Distributed Control System (DCS) Emulation versus Simulation – Which is better for your nuclear power plant simulator?

by | Jun 23, 2016 | Simulation & Training

The decision to use the Distributed Control System (DCS) vendor supported virtual or emulated solution versus the simulator vendor’s traditional “simulated” approach is creating a lot of discussion in nuclear training.

You might be surprised to hear a simulation provider tell you that simulating the DCS is not always your best option. Well, that’s exactly what we’re saying. Utilities faced with the decision between an emulated versus simulated DCS solution need to make the decision based on what’s best in the long run, from their training program to their pocketbook.

There are times when an emulated/virtual solution is not available, such as when a DCS provider doesn’t have an emulated version of their software. This is becoming  increasingly unlikely. Many DCS vendors are developing emulated or virtual solutions for their products. Both GE and Westinghouse now have emulated/virtual solutions. Keep in mind the industry’s challenge of delivering the Nuclear Promise for increasing efficiency and finding ways to lower costs. Utilities should consider three key factors to evaluate emulated versus simulated DCS solutions for the simulator; fidelity, cost, and virtual commissioning benefits.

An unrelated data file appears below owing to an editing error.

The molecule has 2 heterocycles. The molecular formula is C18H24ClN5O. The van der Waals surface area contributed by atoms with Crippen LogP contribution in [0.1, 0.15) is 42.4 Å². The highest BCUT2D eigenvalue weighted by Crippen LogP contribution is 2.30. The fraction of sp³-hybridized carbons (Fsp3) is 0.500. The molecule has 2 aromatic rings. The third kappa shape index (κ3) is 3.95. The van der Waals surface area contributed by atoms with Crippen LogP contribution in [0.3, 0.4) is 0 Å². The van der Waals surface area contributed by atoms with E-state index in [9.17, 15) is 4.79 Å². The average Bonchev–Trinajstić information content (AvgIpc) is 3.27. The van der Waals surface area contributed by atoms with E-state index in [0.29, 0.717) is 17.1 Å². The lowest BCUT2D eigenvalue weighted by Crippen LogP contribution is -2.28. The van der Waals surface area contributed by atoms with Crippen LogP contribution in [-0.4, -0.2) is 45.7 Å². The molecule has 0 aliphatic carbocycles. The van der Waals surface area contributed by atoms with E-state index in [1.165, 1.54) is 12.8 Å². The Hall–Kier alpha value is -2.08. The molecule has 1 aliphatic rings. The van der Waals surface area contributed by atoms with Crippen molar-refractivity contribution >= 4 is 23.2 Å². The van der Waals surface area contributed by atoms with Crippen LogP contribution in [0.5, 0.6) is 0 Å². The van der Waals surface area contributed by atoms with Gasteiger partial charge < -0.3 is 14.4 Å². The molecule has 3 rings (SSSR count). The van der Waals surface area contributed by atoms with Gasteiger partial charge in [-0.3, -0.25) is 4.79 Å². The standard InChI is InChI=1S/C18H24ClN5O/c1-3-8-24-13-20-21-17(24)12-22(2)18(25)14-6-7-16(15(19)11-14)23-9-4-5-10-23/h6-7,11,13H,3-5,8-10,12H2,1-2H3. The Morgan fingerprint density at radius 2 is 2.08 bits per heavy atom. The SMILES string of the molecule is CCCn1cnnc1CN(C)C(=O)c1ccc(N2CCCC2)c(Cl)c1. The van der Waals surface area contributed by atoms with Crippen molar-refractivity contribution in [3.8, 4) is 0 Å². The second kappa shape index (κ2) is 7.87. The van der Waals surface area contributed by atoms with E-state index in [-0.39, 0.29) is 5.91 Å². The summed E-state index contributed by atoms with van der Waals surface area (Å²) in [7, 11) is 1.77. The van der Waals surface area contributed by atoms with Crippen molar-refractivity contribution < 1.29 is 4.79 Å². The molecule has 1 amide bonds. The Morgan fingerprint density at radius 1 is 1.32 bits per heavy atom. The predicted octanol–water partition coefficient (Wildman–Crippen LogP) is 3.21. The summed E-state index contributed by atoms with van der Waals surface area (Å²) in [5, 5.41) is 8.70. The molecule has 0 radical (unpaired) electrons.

Why Does it Matter if I Have a High-Fidelity DCS?

With an emulated solution, the simulation vendor uses the actual proprietary plant software code and data file from the DCS vendor to create the solution in the simulator. This produces the highest fidelity simulator solution possible. With a simulated solution a software engineer will produce a lower fidelity, simplified functional model based on a functional description of the plant system. This method relies on the system knowledge of the simulation vendor. However, even the most seasoned simulation engineer will never know all of the inner workings of the proprietary DCS code.

The higher the fidelity of a nuclear power plant simulator, the less risk of negative training. Negative training can happen when the simulator doesn’t operate exactly the same as the real plant. There have been several industry events which were the result of the simulator operating differently than the plant, even to the extent that the NRC has issued findings. As recent as 2015, a white finding was issued for a simulator failing to demonstrate expected plant response. A single plant event such as a trip or extension of an outage can be a very costly consequence of negative training on the simulator. Avoiding these scenarios of negative training increases the safety and reliability of the plant which has a direct influence on economic performance and helping the industry deliver the Nuclear Promise.

Reduce Your O&M Budget

Plant control & logic and human machines interfaces (HMI) or human system interfaces (HSI) will change as the plant is upgraded and maintained. When the software in the plant gets an update, your simulator needs to be updated to reflect those changes or you risk being out of compliance. The process to implement plant software changes in the simulator can be significantly more difficult and time consuming with a simulated DCS than with an emulated DCS. The additional time and potential vendor costs of maintaining a simulated DCS will negatively impact your simulator O&M budget, challenging a utility’s ability to deliver the Nuclear Promise.